Ulterior Motives

How goals, both seen and unseen, drive behavior

Culture Affects Attention to Goals and Processes

Your degree of self-consistency affects the way you identify your actions

When you want to guide your behavior, you have to pay attention to two different things—the goal and the process.  The goal is the outcome you want to have happen, while the process is the set of steps that will allow you to achieve that goal. If you want to speak to a friend, you might adopt the goal to make a phone call.  As a part of the plan to do that, you need to engage in the process of dialing your friend’s number.

 In the United States, people tend to focus on the goal they want to accomplish when thinking about actions.  Is that a universal human tendency?

 This question was explored in a paper in the June, 2013 issue of Personality and Social Psychology Bulletin by Yuri Miyamoto, Christopher Knoepfler, Keiko Ishii, and Li-Jun Ji.  They suggested that there are differences across cultures in how consistent people perceive themselves to be across situations, and that consistency might affect how people think about the actions they perform.

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 Self-consistency reflects the similarity in your actions across situations.  For example, you might feel that you are more outgoing when spending time with friends than when going to an event with family.  If so, you are not being highly self-consistent.  If you think you act similarly when spending time with different groups, then you are being highly self-consistent.  These researchers point to work suggesting that Americans and Hong Kong Chinese see themselves as more self-consistent than Japanese do. 

 The key question was whether this difference in self-consistency would be related to the way people view their actions.  People who are highly self-consistent may focus on the overall goal they want to achieve, because they want to maintain the same goals across situations.  People who are lower in self-consistency may focus on the actions they take, because those actions may differ across situations.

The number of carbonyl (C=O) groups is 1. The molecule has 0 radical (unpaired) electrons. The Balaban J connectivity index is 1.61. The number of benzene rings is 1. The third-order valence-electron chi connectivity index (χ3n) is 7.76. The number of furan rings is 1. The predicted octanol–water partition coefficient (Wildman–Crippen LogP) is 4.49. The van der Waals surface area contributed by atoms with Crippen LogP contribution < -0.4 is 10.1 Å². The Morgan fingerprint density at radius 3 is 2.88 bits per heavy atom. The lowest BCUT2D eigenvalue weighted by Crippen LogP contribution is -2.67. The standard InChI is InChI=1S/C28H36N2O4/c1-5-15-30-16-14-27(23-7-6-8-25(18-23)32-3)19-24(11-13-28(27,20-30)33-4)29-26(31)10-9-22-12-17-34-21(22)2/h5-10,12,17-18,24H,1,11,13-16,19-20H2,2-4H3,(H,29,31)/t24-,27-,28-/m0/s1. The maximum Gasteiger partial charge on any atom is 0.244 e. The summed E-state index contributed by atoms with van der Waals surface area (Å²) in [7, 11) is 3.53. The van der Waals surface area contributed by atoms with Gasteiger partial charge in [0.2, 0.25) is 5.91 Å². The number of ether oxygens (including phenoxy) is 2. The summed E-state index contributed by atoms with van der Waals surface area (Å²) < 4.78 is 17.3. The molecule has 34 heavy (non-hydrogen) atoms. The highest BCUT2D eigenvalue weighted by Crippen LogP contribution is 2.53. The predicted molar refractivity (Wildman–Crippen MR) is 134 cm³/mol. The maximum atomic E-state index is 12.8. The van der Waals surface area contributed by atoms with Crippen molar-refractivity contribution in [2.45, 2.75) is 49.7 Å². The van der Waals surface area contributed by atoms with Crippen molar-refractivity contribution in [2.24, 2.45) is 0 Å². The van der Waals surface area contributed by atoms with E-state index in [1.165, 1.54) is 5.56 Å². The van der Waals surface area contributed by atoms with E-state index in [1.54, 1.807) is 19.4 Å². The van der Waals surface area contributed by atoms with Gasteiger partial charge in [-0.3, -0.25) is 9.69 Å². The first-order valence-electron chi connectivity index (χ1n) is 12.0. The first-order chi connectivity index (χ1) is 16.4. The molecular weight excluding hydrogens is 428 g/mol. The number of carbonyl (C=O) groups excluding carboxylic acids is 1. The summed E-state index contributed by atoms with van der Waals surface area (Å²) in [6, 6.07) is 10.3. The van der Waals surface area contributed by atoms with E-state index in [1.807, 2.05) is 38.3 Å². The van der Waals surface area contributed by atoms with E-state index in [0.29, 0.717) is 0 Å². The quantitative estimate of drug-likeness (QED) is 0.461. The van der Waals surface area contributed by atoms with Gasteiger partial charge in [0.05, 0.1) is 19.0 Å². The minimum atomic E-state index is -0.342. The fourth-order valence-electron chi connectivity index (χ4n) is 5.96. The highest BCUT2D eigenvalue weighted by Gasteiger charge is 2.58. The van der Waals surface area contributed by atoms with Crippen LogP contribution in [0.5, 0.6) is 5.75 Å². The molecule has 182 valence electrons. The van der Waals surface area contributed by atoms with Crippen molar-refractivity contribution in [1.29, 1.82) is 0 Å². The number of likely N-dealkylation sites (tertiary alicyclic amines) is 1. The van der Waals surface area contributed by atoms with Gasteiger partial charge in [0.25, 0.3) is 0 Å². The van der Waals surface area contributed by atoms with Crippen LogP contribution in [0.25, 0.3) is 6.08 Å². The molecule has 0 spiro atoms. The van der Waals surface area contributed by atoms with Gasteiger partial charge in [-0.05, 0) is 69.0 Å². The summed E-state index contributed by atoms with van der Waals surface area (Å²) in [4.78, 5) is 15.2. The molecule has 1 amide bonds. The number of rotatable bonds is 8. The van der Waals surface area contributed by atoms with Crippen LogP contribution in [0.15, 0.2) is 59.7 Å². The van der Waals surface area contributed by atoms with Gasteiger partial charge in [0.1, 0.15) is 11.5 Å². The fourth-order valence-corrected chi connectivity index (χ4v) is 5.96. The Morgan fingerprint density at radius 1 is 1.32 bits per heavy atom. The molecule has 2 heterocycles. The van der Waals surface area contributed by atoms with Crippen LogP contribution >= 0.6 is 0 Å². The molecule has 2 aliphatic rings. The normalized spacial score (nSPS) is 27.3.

To test this possibility, participants in the United States, Japan, and Hong Kong were given two different questionnaires.  One measured people’s beliefs about the consistency of their behavior in different situations.  The second gave people a set of situations and asked them whether they see that situation as involving a goal or an action.  For example, if you are greeting someone, do you think it is better to identify that action as showing friendliness or saying hello?  When you are taking a test are you showing your knowledge or answering questions?  

 The results were interesting.  As expected based on the previous research, Americans and Hong Kong Chinese saw their actions as being more consistent across situations than the Japanese.  Americans and Hong Kong Chinese also tended to identify their actions with the goal rather than the action, while the Japanese tended to identify their actions with the action rather than the goal.  Statistical tests found that the degree to which people identified their actions with the goal was related to the degree to which they saw themselves as consistent across situations. 

 Why does this matter?

 First, cross-cultural research gives us a view of the variation in human behavior.  If we do a study in the United States that explores the way people think and act, we often conclude that the results of this study reflect the way people think and act in general.  These cross-cultural studies are important for helping us to tease apart the aspects of behavior that are universal parts of human nature from those that are a result of years of cultural training. 

 Second, the focus on goals and actions may affect behavior.  When trying to change behavior, for example, people (at least in the United States) focus on the goal they want to achieve.  For example, when going on a diet, people set a goal to lose 25 pounds.  The problem with this focus on the goal is that when you achieve the goal, it is not clear what you should do next.  That is one reason why people who succeed at losing weight often regain it later.  If you focus instead on the process (what you eat, how you prepare your food), then you may end up losing weight, but you have generated a set of behaviors that you can maintain even after you reach your desired weight.  So, shifting your focus from goals to processes can be a benefit when trying to develop new habits.

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Art Markman, Ph.D., is a cognitive scientist at the University of Texas whose research spans a range of topics in the way people think.

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